Background: A multi-subunit protein complex called cohesin is involved in holding sister chromatids together after DNA replication. Cohesin contains four core subunits: Smc1, Smc3, Scc1, and Scc3. Biochemical studies suggest that Smc1 and Smc3 each form 50 nm-long antiparallel coiled coils (arms) and bind to each other to form V-shaped heterodimers with globular ABC-like ATPases (created by the juxtaposition of N- and C-terminal domains) at their apices. These Smc "heads" are connected by Scc1, creating a tripartite proteinaceous ring.
Results: To investigate the role of Smc1 and Smc3's ATPase domains, we engineered smc1 and smc3 mutations predicted to abolish either ATP binding or hydrolysis. All mutations abolished Smc protein function. The binding of ATP to Smc1, but not Smc3, was essential for Scc1's association with Smc1/3 heterodimers. In contrast, mutations predicted to prevent hydrolysis of ATP bound to either head abolished cohesin's association with chromatin but not Scc1's ability to connect Smc1's head with that of Smc3. Inactivation of the Scc2/4 complex had a similar if not identical effect; namely, the production of tripartite cohesin rings that cannot associate with chromosomes.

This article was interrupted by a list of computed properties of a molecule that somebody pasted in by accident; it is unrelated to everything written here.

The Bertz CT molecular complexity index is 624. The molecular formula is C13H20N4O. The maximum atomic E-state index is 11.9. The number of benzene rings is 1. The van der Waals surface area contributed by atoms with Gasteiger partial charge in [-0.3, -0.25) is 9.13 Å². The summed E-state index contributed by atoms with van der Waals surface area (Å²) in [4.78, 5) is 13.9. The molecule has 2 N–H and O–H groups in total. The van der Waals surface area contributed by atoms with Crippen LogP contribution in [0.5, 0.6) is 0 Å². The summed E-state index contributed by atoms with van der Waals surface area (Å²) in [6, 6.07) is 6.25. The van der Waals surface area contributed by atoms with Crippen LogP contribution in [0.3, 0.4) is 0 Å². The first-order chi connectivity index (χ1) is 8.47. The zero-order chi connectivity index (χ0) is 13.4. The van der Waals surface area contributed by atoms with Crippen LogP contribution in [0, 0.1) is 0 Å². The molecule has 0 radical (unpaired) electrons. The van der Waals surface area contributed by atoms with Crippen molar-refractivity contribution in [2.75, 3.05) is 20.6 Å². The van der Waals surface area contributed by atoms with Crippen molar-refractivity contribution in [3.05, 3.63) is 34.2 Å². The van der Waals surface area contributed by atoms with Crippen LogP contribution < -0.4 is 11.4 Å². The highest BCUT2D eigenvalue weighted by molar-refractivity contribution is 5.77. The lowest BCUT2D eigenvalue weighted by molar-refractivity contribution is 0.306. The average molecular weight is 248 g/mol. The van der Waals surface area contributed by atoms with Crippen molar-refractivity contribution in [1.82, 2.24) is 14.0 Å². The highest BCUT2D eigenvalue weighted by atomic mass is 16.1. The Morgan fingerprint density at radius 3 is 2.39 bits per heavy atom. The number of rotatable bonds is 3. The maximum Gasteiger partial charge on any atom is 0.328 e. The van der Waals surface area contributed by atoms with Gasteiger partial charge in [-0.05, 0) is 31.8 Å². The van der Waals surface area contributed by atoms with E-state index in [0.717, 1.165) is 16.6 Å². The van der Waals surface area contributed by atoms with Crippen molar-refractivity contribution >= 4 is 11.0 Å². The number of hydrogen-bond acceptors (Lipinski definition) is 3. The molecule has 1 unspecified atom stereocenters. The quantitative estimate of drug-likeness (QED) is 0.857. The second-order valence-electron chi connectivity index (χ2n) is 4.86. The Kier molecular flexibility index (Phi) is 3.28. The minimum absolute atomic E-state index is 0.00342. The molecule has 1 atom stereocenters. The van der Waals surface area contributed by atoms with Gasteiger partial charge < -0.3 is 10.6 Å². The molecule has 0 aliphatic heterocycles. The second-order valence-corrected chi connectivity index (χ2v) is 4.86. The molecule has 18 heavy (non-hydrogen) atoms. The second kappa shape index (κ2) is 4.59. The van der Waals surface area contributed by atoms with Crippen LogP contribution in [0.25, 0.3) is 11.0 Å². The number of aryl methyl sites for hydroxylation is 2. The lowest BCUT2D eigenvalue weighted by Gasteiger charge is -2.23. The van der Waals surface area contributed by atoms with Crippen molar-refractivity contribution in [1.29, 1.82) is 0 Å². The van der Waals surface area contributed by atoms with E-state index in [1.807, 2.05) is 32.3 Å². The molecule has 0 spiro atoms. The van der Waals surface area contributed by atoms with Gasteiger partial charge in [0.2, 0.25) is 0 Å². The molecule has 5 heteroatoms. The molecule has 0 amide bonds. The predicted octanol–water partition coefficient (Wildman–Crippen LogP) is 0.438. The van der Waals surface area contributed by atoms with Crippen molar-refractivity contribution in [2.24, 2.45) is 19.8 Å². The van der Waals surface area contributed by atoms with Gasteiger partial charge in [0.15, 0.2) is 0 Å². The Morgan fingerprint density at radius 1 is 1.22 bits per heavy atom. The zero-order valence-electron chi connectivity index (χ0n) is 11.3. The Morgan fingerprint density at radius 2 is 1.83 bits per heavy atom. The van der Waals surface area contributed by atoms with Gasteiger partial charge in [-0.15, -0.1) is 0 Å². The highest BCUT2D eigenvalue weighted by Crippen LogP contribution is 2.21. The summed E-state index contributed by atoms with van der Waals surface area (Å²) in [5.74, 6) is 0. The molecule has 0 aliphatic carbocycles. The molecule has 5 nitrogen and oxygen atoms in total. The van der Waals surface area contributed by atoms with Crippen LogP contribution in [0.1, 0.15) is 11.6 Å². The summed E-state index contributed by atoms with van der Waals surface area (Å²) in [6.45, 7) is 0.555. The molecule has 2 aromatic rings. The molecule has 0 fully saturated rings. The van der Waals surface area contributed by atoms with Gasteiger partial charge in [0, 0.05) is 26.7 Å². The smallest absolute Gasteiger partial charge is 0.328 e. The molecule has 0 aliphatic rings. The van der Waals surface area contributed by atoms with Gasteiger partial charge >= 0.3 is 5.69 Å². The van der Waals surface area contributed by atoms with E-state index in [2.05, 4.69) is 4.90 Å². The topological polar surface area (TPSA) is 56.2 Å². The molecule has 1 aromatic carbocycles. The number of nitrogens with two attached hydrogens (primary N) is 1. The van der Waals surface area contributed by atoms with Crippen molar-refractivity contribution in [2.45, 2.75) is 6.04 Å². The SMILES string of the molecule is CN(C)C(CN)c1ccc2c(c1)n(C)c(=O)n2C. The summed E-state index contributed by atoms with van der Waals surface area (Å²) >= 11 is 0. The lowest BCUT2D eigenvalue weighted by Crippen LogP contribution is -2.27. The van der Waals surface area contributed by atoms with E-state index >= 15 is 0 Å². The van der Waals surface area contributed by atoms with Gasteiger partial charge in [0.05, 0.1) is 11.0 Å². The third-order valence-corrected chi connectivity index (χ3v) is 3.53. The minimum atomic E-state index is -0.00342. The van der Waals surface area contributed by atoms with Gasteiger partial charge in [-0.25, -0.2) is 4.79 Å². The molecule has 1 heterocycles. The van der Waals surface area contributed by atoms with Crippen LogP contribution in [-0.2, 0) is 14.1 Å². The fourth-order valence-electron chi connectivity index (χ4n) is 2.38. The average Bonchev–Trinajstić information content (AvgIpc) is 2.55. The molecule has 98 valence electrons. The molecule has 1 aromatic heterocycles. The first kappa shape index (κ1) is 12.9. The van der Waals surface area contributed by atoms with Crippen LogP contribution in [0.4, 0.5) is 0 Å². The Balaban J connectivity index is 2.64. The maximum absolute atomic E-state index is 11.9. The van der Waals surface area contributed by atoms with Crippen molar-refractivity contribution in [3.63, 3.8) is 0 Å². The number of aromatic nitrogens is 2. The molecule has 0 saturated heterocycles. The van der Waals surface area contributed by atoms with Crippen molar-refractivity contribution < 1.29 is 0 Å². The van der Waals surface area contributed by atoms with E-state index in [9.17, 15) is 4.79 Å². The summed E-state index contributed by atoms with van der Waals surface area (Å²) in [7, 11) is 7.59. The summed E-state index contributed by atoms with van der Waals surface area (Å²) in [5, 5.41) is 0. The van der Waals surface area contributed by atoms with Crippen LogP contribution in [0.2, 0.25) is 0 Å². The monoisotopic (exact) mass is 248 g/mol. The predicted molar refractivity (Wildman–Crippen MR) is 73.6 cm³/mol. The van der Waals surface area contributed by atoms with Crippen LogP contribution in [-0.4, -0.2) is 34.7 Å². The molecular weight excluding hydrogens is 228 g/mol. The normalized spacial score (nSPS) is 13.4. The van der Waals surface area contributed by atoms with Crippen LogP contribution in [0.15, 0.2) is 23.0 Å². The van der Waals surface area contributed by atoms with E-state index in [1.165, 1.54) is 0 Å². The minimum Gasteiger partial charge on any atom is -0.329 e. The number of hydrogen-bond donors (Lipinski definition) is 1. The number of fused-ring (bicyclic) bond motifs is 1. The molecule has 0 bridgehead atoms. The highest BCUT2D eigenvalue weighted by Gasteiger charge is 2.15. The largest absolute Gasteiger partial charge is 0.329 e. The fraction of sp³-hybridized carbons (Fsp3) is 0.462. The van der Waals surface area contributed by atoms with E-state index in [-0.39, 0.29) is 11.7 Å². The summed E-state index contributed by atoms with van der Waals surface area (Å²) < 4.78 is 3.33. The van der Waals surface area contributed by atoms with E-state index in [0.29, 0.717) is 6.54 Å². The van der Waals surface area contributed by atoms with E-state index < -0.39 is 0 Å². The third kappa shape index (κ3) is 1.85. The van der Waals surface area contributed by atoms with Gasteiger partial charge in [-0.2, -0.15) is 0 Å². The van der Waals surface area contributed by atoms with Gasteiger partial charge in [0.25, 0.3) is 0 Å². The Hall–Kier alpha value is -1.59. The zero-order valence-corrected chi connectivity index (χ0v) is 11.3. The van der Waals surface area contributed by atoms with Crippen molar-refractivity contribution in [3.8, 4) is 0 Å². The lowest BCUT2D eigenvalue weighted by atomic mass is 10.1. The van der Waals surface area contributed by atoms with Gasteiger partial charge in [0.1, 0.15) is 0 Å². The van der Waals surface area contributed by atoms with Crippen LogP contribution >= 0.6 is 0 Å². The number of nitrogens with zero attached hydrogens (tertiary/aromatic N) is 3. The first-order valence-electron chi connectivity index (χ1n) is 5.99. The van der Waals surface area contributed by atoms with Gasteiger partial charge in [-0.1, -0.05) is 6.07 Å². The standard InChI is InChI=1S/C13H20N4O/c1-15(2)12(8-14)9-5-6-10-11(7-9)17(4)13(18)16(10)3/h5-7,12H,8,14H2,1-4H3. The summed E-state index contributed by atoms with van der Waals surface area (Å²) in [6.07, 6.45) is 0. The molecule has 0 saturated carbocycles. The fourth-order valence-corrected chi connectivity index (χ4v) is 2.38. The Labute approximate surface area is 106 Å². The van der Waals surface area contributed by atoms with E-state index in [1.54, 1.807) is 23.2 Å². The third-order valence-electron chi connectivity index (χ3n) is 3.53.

Conclusions: Cohesin complexes whose heads have been connected by Scc1 must hydrolyze ATP in order to associate stably with chromosomes. If chromosomal association is mediated by the topological entrapment of DNA inside cohesin's ring, then ATP hydrolysis may be responsible for creating a gate through which DNA can enter. We suggest that ATP hydrolysis drives the temporary disconnection of Scc1 from Smc heads that are needed for DNA entrapment and that this process is promoted by Scc2/4.